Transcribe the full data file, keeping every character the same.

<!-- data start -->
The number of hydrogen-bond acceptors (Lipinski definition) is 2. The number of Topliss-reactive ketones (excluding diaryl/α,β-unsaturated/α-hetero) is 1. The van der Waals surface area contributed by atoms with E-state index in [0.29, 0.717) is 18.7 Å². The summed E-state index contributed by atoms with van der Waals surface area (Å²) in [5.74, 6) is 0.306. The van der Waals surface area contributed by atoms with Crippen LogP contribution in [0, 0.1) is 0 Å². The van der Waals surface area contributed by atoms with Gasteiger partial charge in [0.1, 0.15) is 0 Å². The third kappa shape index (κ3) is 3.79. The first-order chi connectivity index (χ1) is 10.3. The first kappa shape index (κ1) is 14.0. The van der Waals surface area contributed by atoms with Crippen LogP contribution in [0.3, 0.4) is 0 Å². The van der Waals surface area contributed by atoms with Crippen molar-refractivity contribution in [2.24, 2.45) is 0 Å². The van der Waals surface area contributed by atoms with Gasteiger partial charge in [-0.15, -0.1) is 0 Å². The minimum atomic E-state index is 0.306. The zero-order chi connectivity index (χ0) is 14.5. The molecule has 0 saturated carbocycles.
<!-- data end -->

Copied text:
The number of hydrogen-bond acceptors (Lipinski definition) is 2. The number of Topliss-reactive ketones (excluding diaryl/α,β-unsaturated/α-hetero) is 1. The van der Waals surface area contributed by atoms with E-state index in [0.29, 0.717) is 18.7 Å². The summed E-state index contributed by atoms with van der Waals surface area (Å²) in [5.74, 6) is 0.306. The van der Waals surface area contributed by atoms with Crippen LogP contribution in [0, 0.1) is 0 Å². The van der Waals surface area contributed by atoms with Gasteiger partial charge in [0.1, 0.15) is 0 Å². The third kappa shape index (κ3) is 3.79. The first-order chi connectivity index (χ1) is 10.3. The first kappa shape index (κ1) is 14.0. The van der Waals surface area contributed by atoms with Crippen LogP contribution in [0.3, 0.4) is 0 Å². The van der Waals surface area contributed by atoms with Crippen molar-refractivity contribution in [2.24, 2.45) is 0 Å². The van der Waals surface area contributed by atoms with Gasteiger partial charge in [-0.15, -0.1) is 0 Å². The minimum atomic E-state index is 0.306. The zero-order chi connectivity index (χ0) is 14.5. The molecule has 0 saturated carbocycles.